6 Glimpses of the Near Future

Across the country, governments are preparing to
reopen society and the economy after the initial wave of coronavirus cases
subsides. Regions, states, and localities are crafting plans based on scientific
data to loosen public health restrictions and get Americans out of their homes
and on the move again. 

Although New York has been an unfortunate and
enduring hot spot with over a quarter-million cases, by contrast Arizona has seen
a little over 5,000 cases. Arizona and states like it may be ready to reopen

In light of this, what might the future of our
fight against the new coronavirus look like from a public health perspective?

1. Testing, testing, and more testing. Testing is critically important, and as it scales up across the country there may be a coronavirus test in your future.

Of course, you could certainly expect one if
you aren’t feeling well and have any of the symptoms associated with COVID-19,
the disease caused by the SARS-CoV-2 virus.

But that’s not all. 

You also may be tested for the presence of SARS-CoV-2
antibodies if you’ve had the virus and gotten well [MK1] either at home or in a hospital. An antibody test may indicate
that you have some level of immunity to the virus and possible protection
against reinfection.

Because antibodies remain in your system long
after the active infection, these tests also are used to determine the true
spread of the coronavirus geographically.

Diagnostic testing also will be an important
tool for monitoring progress against the virus. If health officials can detect where
SARS-CoV-2 hot spots are flaring up, they can rush resources to the fire and craft
plans to put out the flames.  

2. Contact
When a person tests positive for
COVID-19, a state or local health department likely will seek to interview him to
determine who he came into contact with recently. This process is known as
contact tracing.

After an interview, officials may quarantine contacts
of the infected individual for possible sickness and isolate them if they are sick
with COVID-19.

Then, officials will want to trace the
contacts of any infected contacts, too.

Innovators are exploring ways to use
technology, such as our smartphones, to provide contact tracing in ways that–rightly—protect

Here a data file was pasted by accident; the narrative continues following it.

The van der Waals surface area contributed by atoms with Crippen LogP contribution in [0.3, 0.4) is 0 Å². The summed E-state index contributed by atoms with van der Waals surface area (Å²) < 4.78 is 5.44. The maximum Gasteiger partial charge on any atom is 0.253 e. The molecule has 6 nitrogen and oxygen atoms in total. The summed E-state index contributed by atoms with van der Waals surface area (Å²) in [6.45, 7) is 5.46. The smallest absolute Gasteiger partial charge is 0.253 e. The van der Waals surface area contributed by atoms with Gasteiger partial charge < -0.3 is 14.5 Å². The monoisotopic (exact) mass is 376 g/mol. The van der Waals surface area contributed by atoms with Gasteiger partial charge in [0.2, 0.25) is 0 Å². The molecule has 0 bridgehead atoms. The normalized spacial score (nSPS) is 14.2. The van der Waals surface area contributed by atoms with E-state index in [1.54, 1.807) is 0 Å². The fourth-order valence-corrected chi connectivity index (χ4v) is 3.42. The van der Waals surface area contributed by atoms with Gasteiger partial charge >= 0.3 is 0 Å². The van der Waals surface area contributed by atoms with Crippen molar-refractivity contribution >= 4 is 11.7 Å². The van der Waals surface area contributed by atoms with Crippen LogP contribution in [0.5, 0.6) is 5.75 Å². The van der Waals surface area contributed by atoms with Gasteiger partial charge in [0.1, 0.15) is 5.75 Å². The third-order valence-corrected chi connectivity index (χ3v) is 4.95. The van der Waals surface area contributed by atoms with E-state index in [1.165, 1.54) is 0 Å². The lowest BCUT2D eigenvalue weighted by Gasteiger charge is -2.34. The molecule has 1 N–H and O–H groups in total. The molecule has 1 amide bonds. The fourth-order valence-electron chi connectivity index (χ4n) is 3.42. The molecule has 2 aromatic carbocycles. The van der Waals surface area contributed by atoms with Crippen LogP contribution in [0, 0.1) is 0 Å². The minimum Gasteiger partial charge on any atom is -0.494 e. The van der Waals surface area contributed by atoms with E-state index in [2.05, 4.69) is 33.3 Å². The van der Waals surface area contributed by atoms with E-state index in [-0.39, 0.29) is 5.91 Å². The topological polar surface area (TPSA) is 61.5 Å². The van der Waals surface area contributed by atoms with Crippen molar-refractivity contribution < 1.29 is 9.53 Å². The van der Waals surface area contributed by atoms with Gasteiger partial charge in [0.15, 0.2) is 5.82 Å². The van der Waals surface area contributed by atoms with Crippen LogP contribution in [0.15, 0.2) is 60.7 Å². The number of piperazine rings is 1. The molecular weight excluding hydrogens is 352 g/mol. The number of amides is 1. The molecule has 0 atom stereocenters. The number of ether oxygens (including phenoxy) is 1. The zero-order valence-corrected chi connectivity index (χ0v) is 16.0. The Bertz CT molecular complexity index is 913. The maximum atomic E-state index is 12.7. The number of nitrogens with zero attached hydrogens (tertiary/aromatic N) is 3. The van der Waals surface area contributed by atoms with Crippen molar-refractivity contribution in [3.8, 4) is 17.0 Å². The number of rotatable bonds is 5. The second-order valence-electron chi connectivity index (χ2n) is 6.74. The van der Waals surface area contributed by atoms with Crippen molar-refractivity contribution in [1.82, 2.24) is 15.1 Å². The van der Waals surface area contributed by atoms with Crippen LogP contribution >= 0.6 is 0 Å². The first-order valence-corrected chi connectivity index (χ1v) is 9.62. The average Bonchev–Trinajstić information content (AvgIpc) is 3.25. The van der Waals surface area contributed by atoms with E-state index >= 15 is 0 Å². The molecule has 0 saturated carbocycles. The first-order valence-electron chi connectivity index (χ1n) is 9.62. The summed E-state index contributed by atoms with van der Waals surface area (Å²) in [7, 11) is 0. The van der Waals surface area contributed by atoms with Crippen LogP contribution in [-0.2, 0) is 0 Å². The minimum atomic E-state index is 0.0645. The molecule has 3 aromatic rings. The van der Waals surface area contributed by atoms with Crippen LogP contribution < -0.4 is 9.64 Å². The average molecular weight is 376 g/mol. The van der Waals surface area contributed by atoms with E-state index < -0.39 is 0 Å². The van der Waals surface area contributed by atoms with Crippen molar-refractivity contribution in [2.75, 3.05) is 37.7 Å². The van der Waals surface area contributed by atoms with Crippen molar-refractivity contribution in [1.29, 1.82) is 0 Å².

In the meantime, policymakers can use traditional
contact tracing, which has been an effective public health tool and will help
contain the disease and prevent new infection.

3. New mitigation
As we move beyond physical and social
distancing and toward reopening the country, you should expect to be asked to
incorporate new public health practices into your life to protect yourself and

After all, lifting lockdowns won’t make this
virus any less infectious—or less deadly.

These new mitigation measures could include
wearing face masks outside the home to places such as work, shopping, or the
gym, possible health checks (e.g., getting your temperature taken) at your
place of employment, and limiting the occupancy of reopened places where people

These places can help by providing hand
sanitizer dispensers near common contact surfaces, such as cash registers and

4. Reimplementing
As we look toward
a reopening of the nation, America’s leaders are navigating uncharted
territory. No one wants to hear this, but if the virus begins to regain a
foothold in a rebound or second wave, we may need to go on the defense for a
bit—and find a new attack route.

The daily rate of cases and deaths has stalled
over the past few days and possibly may be beginning to decline. This bodes
well for the effort to reopen the country as consistently declining incidence
is necessary for a safe resumption of our daily lives.

But we must be mindful of this one fact: In
this war, the virus gets a vote.

A setback may mean reimplementing some social
distancing measures, returning to telework, staying at home, and limiting
nonessential travel. The road to recovery and the return to something close to normal
may have a few potholes and speed bumps along the way. 

5. Protecting the vulnerable. Society
must takespecial measures to guard
at-risk groups from infection from the virus, especially those at nursing homes
and in elderly communities and those with preexisting conditions—especially diabetes
or respiratory, cardiac, or immunity issues. These groups are highly
susceptible to the effects of COVID-19. 

Although inconvenient and emotionally
difficult, we’ll need to continue physical distancing from vulnerable loved
ones while we develop therapeutics that treat the disease as well as a vaccine to
protect us from contracting it.

The coronavirus crisis has hit us
hard. We can’t change that, but we can and will work our way through the crisis
with thoughtful public health policies and practices.     

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